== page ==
The Independent Chief Inspector of Borders and Immigration, David Bolt, has published his inspection report on Exit Checks.
The completed report was sent to the Home Secretary on 30 January 2018.
The Home Office’s Exit Check Programme ran from April 2014 until 31 May 2016 when it was formally closed. This inspection examined what the Programme had delivered and how far it had met its stated aims.
The re-introduction of exit checks, which had been phased out in the 1990s, was announced in 2010 in the Conservative-Liberal Democrat coalition’s ‘Programme for government’. The Home Office subsequently committed to delivering “100% exit checks” by March 2015.
However, in early 2015 the Home Affairs Committee expressed concerns that this would not be achieved, and highlighted that a number of significant exclusions had crept into the government’s pledge.
Nonetheless, in March 2015, the Home Office’s Exit Check Programme ‘Factsheet’ stated that exit check data would improve its ability to identify and tighten immigration routes and visas most vulnerable to abuse, help to target those who had overstayed their visas and were in the UK illegally, and help to track the movements of known or suspected criminals and terrorists.
The inspection looked at what data was being collected, the gaps and what was being done to fill them, and at what the Home Office was able to achieve from its analysis of the data it had.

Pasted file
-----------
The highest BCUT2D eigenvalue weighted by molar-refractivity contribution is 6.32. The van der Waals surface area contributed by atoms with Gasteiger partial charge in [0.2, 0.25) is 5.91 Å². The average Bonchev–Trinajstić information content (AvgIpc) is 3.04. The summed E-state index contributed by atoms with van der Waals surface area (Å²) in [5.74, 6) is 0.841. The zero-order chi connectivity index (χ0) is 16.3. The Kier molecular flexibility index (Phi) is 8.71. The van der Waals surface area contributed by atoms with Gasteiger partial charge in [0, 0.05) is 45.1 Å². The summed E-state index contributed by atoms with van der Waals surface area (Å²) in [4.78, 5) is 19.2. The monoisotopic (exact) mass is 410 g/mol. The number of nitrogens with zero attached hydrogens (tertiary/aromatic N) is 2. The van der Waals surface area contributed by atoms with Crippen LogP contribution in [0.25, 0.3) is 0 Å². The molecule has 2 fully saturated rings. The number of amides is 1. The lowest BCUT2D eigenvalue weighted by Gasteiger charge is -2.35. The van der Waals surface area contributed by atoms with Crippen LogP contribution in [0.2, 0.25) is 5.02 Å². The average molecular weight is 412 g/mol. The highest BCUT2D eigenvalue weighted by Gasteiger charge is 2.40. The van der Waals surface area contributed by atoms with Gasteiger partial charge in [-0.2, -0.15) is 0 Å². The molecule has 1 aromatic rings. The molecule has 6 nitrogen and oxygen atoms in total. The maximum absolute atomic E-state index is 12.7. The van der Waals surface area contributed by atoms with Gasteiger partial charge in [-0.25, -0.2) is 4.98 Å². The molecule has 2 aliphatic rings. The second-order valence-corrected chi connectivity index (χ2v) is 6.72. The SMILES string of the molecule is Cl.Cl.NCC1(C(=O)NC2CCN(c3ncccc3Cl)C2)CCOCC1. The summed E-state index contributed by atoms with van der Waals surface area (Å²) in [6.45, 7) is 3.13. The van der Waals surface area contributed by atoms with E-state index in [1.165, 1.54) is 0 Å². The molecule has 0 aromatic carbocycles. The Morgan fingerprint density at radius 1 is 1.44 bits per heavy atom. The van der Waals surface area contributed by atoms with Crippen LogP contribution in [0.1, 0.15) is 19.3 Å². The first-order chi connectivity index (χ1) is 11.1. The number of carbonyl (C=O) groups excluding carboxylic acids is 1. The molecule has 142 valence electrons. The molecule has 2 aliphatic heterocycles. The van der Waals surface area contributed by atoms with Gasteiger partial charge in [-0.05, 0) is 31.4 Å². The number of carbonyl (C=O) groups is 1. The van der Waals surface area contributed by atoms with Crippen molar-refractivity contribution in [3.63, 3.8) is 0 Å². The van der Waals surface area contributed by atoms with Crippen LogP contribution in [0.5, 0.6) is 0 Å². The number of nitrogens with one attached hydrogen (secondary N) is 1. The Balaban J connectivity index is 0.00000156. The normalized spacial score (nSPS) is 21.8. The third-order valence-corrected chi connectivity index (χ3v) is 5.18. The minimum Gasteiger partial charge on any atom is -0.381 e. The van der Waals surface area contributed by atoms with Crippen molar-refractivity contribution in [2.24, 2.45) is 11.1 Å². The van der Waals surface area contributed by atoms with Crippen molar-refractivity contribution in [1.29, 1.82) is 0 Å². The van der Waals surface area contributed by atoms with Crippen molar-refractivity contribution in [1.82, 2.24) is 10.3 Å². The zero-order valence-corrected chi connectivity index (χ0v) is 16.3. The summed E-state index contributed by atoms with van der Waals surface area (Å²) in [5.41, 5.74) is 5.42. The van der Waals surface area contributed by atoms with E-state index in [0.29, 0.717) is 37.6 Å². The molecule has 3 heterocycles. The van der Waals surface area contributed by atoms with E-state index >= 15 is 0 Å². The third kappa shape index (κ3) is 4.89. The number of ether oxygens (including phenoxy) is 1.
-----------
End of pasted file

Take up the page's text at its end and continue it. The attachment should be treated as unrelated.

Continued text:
Overall, the sense was that the Home Office had over-promised when setting out its plans for exit checks, and then closed the Exit Check Programme prematurely, declaring exit checks to be “business as usual” when a significant amount of work remained to be done to get full value from them.
This work needed better coordination within the Home Office, and externally with carriers, with other potential contributors to and users of the data, and with Common Travel Area partners. In the meantime, the Home Office needed to be more careful about presenting exit checks as the answer to managing the illegal migrant population, which for now remained wishful thinking.
My report contains one overarching recommendation: that the Home Office re-establishes the Exit Checks Programme, with appropriate Programme oversight, governance and documentation, in order to drive the improvements needed in data quality and completeness and to coordinate and encourage its effective operational use. There was also a need to refresh and restate the ‘vision’ for exit checks, and reset expectations.